“Even though this is an interim report, it is obvious that we ought to have brought this report to a level where we will establish the seriousness of the issue. I believe we have to look at all the issues. The suggestion about setting up grazing routes must be looked at.

“We must come to a point where we have to agree on what is good for everyone. Today, we need to look at those affected by this thing. In Europe, you do not need a visa to move from one country to another. But still, there is still strict movement of people.

“But here, there is no restriction at all. When we talk about these things, people think that the normads are targeted. That is not the issue. The issue is that, we must track genuine normads of this country who are doing business. We need to separate them from criminals. This committee has an enormous work to do. It should visit all the locations affected. The killings are still going on and they have not stopped.”

Ruling on the suggestions, Saraki urged the committee to accommodate all the issues raised and come up with a clean report. He also urged them to be time conscious while working on the report.

He said: “I think there are many other parts of the country we were hoping the committee will find out the situation there. These areas have not been covered. If it is the view of lawmakers that the report should be sent back and allow the committee to accommodate all the issues, we must do that.

“We need a more detailed recommendation that will address everything. The committee should address all the issues raised and ensure that they are accommodated,” Saraki noted.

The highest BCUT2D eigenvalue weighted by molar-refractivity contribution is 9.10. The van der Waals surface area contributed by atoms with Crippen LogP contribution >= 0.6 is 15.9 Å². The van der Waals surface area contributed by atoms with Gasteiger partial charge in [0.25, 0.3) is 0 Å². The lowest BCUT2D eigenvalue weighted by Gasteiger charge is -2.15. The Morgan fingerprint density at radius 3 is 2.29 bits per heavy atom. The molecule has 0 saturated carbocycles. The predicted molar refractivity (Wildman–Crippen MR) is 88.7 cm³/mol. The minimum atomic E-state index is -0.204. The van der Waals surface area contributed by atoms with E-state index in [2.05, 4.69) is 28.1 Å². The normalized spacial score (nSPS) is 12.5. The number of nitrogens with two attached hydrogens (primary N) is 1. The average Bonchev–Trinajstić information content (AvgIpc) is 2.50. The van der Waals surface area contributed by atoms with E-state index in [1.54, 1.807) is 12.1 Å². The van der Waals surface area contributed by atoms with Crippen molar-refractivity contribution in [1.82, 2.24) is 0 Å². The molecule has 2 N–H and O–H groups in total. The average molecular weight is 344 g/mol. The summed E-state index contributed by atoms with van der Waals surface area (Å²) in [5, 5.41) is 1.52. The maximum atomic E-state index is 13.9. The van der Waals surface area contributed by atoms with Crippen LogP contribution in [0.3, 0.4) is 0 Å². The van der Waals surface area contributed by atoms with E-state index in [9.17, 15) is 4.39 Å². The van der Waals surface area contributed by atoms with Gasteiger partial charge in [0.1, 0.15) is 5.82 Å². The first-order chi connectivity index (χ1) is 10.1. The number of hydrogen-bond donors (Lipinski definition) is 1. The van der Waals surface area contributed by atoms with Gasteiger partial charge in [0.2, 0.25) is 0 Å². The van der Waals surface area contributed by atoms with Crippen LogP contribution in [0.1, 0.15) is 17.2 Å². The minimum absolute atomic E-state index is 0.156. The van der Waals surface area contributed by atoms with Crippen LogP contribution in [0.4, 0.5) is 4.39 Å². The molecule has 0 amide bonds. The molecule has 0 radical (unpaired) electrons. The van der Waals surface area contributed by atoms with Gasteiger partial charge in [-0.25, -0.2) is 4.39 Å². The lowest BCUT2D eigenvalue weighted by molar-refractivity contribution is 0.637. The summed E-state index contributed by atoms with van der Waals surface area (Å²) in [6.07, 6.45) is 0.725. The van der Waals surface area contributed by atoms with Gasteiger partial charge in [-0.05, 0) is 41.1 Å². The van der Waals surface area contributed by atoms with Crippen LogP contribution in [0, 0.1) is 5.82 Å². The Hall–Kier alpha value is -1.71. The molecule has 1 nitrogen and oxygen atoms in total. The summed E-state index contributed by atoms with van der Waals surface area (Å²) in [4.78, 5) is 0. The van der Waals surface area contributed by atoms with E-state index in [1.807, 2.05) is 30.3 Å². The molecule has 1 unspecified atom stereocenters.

Saraki, had in early January, shortly after the Senate resumed from its Christmas break, set up an 8-man committee, following a motion sponsored by Senator Danjuma La’ah, representing Kaduna South in the Senate.

Senator La’ah, had while moving the motion, noted that since 2011, various communities in Southern Kaduna Senatorial District of Kaduna State have been consistently attacked by herdsmen, resulting in deaths, injuries, loss of property and displacement of the communities.

He said since the 23rd of December, 2016, communities of Ambam, Gaska, Dangoma, Tsonje, Pasankori, Gidan Waya and Farin Gada of Iama’a and Kaura Local Government Area have been under serious attack by the herdsmen, resulting in several deaths, injuries, as well as wanton destruction of properties worth billions of naira.

He said: “The killings of citizens of Southern Kaduna amount to serious violations of the right to life, right to security of human persons, right to the respect of the dignity inherent in human being and right to property not only guaranteed by the 1999 Constitution as Amended, but also of the African Charter on Human and People’s Rights and the international convention on Civil and Political Right which Nigeria is a party.

“A total number of eight hundred and eight (808) persons were killed in 53 villages across the four Local Government Areas in the affected areas, while 57 people were injured, farm produces estimated at N5.5billion were destroyed and a total of 1, 422 houses and 16 churches were burnt during the attack.

“In the last one year, we have witnessed a harvest of killings by these marauding herdsmen with several cases of massacre in Agatu in Benue State, Uzo Uwani in Enugu State, with several attacks in Taraba, Delta and Edo States to mention but a few.”